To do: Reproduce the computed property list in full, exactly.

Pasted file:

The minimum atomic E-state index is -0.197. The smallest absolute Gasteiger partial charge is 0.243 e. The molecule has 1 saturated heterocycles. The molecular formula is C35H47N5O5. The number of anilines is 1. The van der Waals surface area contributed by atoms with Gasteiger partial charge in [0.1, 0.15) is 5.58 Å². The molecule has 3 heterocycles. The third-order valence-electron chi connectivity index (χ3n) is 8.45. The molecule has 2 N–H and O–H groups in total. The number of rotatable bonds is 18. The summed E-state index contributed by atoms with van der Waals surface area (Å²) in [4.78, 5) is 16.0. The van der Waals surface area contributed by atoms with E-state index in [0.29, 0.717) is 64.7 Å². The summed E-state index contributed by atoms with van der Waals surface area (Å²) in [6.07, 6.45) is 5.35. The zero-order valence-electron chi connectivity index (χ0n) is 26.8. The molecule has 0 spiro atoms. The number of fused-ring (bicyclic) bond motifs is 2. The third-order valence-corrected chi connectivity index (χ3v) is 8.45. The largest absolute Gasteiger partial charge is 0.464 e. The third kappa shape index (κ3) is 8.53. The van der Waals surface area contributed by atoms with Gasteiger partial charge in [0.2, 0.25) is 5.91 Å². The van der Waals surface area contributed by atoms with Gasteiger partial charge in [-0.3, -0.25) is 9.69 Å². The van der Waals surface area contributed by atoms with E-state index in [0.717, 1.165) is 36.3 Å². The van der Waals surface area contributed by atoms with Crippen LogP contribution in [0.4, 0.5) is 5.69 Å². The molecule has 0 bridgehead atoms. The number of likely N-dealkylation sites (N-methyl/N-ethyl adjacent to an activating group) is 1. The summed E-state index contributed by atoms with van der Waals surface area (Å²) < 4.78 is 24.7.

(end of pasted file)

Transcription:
The minimum atomic E-state index is -0.197. The smallest absolute Gasteiger partial charge is 0.243 e. The molecule has 1 saturated heterocycles. The molecular formula is C35H47N5O5. The number of anilines is 1. The van der Waals surface area contributed by atoms with Gasteiger partial charge in [0.1, 0.15) is 5.58 Å². The molecule has 3 heterocycles. The third-order valence-electron chi connectivity index (χ3n) is 8.45. The molecule has 2 N–H and O–H groups in total. The number of rotatable bonds is 18. The summed E-state index contributed by atoms with van der Waals surface area (Å²) in [4.78, 5) is 16.0. The van der Waals surface area contributed by atoms with E-state index in [0.29, 0.717) is 64.7 Å². The summed E-state index contributed by atoms with van der Waals surface area (Å²) in [6.07, 6.45) is 5.35. The zero-order valence-electron chi connectivity index (χ0n) is 26.8. The molecule has 0 spiro atoms. The number of fused-ring (bicyclic) bond motifs is 2. The third-order valence-corrected chi connectivity index (χ3v) is 8.45. The largest absolute Gasteiger partial charge is 0.464 e. The third kappa shape index (κ3) is 8.53. The van der Waals surface area contributed by atoms with Gasteiger partial charge in [0.2, 0.25) is 5.91 Å². The van der Waals surface area contributed by atoms with Gasteiger partial charge in [-0.3, -0.25) is 9.69 Å². The van der Waals surface area contributed by atoms with E-state index in [0.717, 1.165) is 36.3 Å². The van der Waals surface area contributed by atoms with Crippen LogP contribution in [0.4, 0.5) is 5.69 Å². The molecule has 0 bridgehead atoms. The number of likely N-dealkylation sites (N-methyl/N-ethyl adjacent to an activating group) is 1. The summed E-state index contributed by atoms with van der Waals surface area (Å²) < 4.78 is 24.7.